Ireland's successful World Cup continues to blossom after their latest crucial victory against Zimbabwe in Hobart. It proved to be a tense finish though, as their opponents were beaten by just five runs, as they attempted to make the highest run chase in the history of the competition. Pakistan turned to their fast bowlers to upset the much-fancied South Africans and keep their quarter-final hopes very much alive, clinching a stunning 29-run victory over the Proteas.

Ireland are making a habit of being involved in nerve-jangling matches in this World Cup.

Batting first against Zimbabwe they looked to have scored enough runs on 331-8, especially as it represented their highest ever ODI total. Former 36-year-old England international, but now firmly back in the Irish fold, Ed Joyce scored a fine 112 with Andy Balbirnie almost matching him with 97, before being run out. The wonderful 138-run third wicket partnership setting the Irish on their way to their big total.

Chasing a record score for the victory, Zimbabwe went agonisingly close to putting their names in the record books as Brendan Taylor scorched his way to 121 off 91 balls, with his four sixes keeping the crowd entertained. Sean Williams like Balbirnie before him, also went close to three figures with his knock of 96, sharing in a fourth-wicket stand that took them into a challenging position.

It remained close right to the final over, with only seven runs required by the chasing team. Ireland clinically closed the match out though, as their bowlers instead took the remaining two wickets to fall, leaving Zimbabwe just short of their target on 326 all out. Alex Cusack (4-32) was the man with nerves of steel at the death.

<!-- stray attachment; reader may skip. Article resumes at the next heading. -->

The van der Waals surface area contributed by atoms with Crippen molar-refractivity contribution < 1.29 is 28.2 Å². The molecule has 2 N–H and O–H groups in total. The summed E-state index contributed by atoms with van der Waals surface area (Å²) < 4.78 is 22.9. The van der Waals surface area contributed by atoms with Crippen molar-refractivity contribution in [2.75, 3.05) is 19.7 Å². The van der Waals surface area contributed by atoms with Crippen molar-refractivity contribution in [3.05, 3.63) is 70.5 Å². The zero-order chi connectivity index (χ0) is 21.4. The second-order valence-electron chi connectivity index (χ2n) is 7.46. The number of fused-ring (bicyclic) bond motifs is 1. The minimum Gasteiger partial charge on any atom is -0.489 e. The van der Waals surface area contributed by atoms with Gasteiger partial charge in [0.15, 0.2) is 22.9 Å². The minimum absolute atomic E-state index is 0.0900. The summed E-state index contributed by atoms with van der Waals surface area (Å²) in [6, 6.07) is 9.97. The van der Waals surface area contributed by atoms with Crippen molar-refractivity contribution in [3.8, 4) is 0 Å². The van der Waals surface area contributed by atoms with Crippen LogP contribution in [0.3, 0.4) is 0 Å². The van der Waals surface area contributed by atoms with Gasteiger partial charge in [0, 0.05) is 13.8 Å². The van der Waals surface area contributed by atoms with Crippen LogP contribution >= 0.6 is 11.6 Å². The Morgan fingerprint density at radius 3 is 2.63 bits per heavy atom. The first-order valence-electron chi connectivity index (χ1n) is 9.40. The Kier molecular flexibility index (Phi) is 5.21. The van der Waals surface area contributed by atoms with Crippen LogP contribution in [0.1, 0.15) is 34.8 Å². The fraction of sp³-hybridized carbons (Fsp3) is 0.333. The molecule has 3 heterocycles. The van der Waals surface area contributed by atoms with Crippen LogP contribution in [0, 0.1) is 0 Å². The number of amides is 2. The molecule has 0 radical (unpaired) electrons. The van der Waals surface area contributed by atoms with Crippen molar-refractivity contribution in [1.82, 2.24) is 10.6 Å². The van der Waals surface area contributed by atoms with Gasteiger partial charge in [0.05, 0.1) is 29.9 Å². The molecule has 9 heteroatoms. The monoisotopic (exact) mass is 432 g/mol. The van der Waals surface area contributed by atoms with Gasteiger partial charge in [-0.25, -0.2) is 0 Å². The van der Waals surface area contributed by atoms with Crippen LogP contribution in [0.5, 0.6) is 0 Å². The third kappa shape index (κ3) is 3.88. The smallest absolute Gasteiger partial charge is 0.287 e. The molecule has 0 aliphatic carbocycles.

Pakistan ensured that Pool B is bubbling up nicely to a grandstand finish, with five teams now chasing four qualifying places. South Africa must have thought that they had the measure of their rivals in Auckland, as they bowled them out for a relatively low score of 222 in 46.4 overs. Opener Sarfraz Ahmed scored a handy 49 before being run out, with captain Misbah-ul-Haq being the only batsman scoring over 50, with his useful knock of 56 in a low-scoring match.

Dale Steyn (3-30) and Morne Morkel (2-25) were the pick of the Proteas' bowlers.

With rain interrupting the game, the target for the South Africans to chase was adjusted to 232, as the game became effectively a 47-over match instead of the full 50 overs. The chasing side looked to be in control of their own destiny at 67-1, but their opponents then utilised their left-arm pacemen to good effect, with Wahab Riaz (3-45), Rahat Ali (3-40) and Mohammad Irfan (3-52) combining well to reduce the innings to a disappointing 202 all out off 33.3 overs. The result was a 29-run defeat according to the always interesting Duckworth-Lewis method. Their dashing captain AB de Villiers did his best to keep his side's progress on target, scoring another fine innings of 77.

India look most likely to qualify from the group, with a perfect 8 points from their four games so far. South Africa now edge Pakistan and Ireland only due to their vastly superior run rate, with all three teams now locked on 6 points. Zimbabwe went out of the tournament by losing to Ireland, but West Indies can still make it into the last-eight, despite sitting fifth on 4 points currently, as they will fancy their chances of beating bottom side UAE in their last group game. With Ireland yet to face India and Pakistan, it promises to go right to the final games in the group.